Valdez, Sarah. “Theresa Chong”, Flash Art Vol.XXXI, Summer 1998,
p.139, illus.

Seven square-formatted works on paper, seemingly no more than varying shades of gray on first perception, comprise Theresa Chong’s latest exhibition, “Works on Paper.” Closer inspection reveals the intricacy of near-transparent sheets of Korean rice paper layered, painted with grid and squiggly lines in black and white gouache, suggesting the ordered chaos of say, the veins of a leaf, particularly when the sun shines through, or maybe a cell beneath a microscope. Some of the papers have a slight black background, and direct attention to the white paint causes a darker overall impression, while, in others, black paint is more forceful, and perspicacious eyes have to strain for the white. They are enticing patterns demanding curiosity and attention, representing everything, and nothing, that we know.

The impossibly balanced sheets of paper are separated by millimeters, and light reveals the natural thinning and thickening of Chong’s slow-crafted lines, which have the web-like quality of droplets of water falling down a window, catching one another, pausing, going forward. The paper has its own structure too, delicate strands of weave resembling the scribbly lines crafted by Chong’s hand. The grid lines, as such, come to seem contrived, like they, quite literally, painted themselves onto wet paper adhered to a smooth, sanded, gessoed board. Chong sets loose a quantity of paint that runs down the face, leaving surprisingly straight vertical (or horizontal, once dried and flipped) stripes.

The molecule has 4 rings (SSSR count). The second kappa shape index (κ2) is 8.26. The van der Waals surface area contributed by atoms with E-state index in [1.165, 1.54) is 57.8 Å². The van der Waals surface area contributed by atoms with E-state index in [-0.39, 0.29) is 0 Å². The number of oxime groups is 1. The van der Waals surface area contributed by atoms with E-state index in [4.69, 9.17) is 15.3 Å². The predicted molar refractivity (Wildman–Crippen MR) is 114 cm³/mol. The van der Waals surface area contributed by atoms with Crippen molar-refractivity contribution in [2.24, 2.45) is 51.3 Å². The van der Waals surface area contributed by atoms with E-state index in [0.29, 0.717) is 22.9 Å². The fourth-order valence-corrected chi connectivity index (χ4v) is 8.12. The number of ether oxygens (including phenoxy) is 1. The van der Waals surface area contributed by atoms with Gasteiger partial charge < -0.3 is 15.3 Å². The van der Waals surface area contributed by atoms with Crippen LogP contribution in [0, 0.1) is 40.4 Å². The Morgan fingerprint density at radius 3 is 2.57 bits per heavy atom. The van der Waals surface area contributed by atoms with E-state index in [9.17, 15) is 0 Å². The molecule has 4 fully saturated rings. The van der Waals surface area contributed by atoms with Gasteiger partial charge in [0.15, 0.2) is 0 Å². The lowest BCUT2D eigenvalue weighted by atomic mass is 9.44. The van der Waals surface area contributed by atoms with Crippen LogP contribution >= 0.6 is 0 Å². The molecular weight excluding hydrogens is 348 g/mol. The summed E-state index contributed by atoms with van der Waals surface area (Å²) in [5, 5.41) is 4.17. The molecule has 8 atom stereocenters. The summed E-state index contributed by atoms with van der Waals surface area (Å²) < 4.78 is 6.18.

The process, though highly contrived, has everything to do with the nature of her medium and the passage of time. There is something to do with presence, as well, in viewing Chong’s work. For better or worse, these paintings are interesting, though nothing like themselves, in slide or photograph format.

In the tradition of abstract art, there is the “I could have done that myself “ component to Chong’s paintings, and, perhaps it’s true, if only patience were present. And, in the tradition of the snowflake, it only happens once, and remarkably through Chong’s individual idea.